Language Selection

English French German Italian Portuguese Spanish

Mandrake Derived Distros

Filed under
Linux

Todays special is about Mandrake derived distributions, namely,
OpenMandriva Lx 2014 alpha vs Mageia 4 final vs ROSA 2012 R2 final vs PCLinuxOS 2013.12 final.

In (my limited) testing, I've used the X86_64 versions favoring the KDE desktop, and I've used the NVidia binary drivers provided with each distro.

Here's my experience with each one:

1) OpenMandriva Lx 2014 alpha
This one installed just fine, but would not startup on first boot. Well, it's an alpha version, so this could be understood.

2) Mageia 4 final release
Developers ran across many many bugs during development. In my opinion, they released their final version about two weeks to a month before they should have. Check out their errata website. While I credit Mageia for the publishing this exhaustive list, it's very long.

For me, I couldn't get kdenlive, kate, and kwrite to launch from the menus. Kate and kwrite would launch from a terminal. Kdenlive just wouldn't start at all. This is attributed to an NVidia driver bug on the errata page.

I know the Mageia devs will fix everything, but it seems too bugridden for a final release.

3) PCLinuxOS 2013.12 final
PCLinuxOS has brought in a lot of code from other sources, so it's the furthest from being a Mandrake derived distro listed here. It runs very smooth--and my only criticisms were an older kernel, and the ruby release was only 1.8.7. (In my retirement, I still do some small development, and Ruby is one of my preferred interpreters). I still think PCLinuxOS is the best distro for new linux users.

4) ROSA 2012 R2 final
This was a surprise for me, but ROSA runs very well for me. I still have some testing to do, but it seems a very complete distro, and will remain on my "testing" machine for a while. I'm surprised this distro hasn't been more popular on DistroWatch.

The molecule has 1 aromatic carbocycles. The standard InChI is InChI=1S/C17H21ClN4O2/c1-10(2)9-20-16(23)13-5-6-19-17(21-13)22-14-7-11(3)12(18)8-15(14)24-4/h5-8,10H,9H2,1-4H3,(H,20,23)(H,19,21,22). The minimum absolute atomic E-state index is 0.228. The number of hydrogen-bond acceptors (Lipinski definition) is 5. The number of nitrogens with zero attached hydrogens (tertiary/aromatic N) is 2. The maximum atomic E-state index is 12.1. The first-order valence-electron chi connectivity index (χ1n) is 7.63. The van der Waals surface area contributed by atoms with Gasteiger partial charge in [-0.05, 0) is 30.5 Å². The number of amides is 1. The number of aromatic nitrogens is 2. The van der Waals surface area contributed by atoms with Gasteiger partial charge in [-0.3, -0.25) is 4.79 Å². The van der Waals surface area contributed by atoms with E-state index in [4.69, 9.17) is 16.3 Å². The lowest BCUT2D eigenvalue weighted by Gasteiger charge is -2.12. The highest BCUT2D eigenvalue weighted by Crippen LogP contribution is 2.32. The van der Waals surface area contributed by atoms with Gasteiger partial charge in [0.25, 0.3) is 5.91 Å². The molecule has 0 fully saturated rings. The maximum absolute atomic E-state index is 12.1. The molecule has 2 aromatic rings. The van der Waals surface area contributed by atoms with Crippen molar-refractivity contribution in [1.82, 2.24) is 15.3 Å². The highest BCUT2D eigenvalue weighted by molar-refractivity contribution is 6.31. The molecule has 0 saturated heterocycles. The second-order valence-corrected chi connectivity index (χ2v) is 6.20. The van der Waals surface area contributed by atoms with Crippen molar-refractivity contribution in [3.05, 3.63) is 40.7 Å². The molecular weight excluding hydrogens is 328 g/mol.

Well, that's it for now, it's ROSA for me, with PCLinuxOS a close second. This could change over the next few months.

More in Tux Machines

Android Leftovers

FreeBSD-Based TrueOS 17.12 Released

The FreeBSD-based operating system TrueOS that's formerly known as PC-BSD has put out their last stable update of 2017. TrueOS 17.12 is now available as the latest six-month stable update for this desktop-focused FreeBSD distribution that also offers a server flavor. TrueOS continues using OpenRC as its init system and this cycle they have continued improving their Qt5-based Lumina desktop environment, the Bhyve hypervisor is now supported in the TrueOS server install, improved removable device support, and more. Read more

An introduction to Joplin, an open source Evernote alternative

Joplin is an open source cross-platform note-taking and to-do application. It can handle a large number of notes, organized into notebooks, and can synchronize them across multiple devices. The notes can be edited in Markdown, either from within the app or with your own text editor, and each application has an option to render Markdown with formatting, images, URLs, and more. Any number of files, such as images and PDFs, can be attached to a note, and notes can also be tagged. I started developing Joplin when Evernote changed its pricing model and because I wanted my 4,000+ notes to be stored in a more open format, free of any proprietary solution. To that end, I have developed three Joplin applications, all under the MIT License: for desktop (Windows, MacOS, and Linux), for mobile (Android and iOS), and for the terminal (Windows, MacOS, and Linux). All the applications have similar user interfaces and can synchronize with each other. They are based on open standards and technologies including SQLite and JavaScript for the backend, and Terminal Kit (Node.js), Electron, and React Native for the three front ends. Read more

Open Source OS Still supporting 32-bit Architecture and Why it’s Important

One after the other, Linux distributions are dropping 32-bit support. Or, to be accurate, they drop support for the Intel x86 32-bit architecture (IA-32). Indeed, computers based on x86_64 hardware (IA-64) are superior in every way to their 32-bits counterpart: they are more powerful, run faster, are more compact, and more energy efficient. Not mentioning their price has considerably decreased in just a few years. If you have the opportunity to switch to 64 bits, do it. But, to quote a mail I received recently from Peter Tribble, author of Tribblix: “[… ] in the developed world we assume that we can replace things; in some parts of the developing world older IA-32 systems are still the norm, with 64-bit being rare.” Read more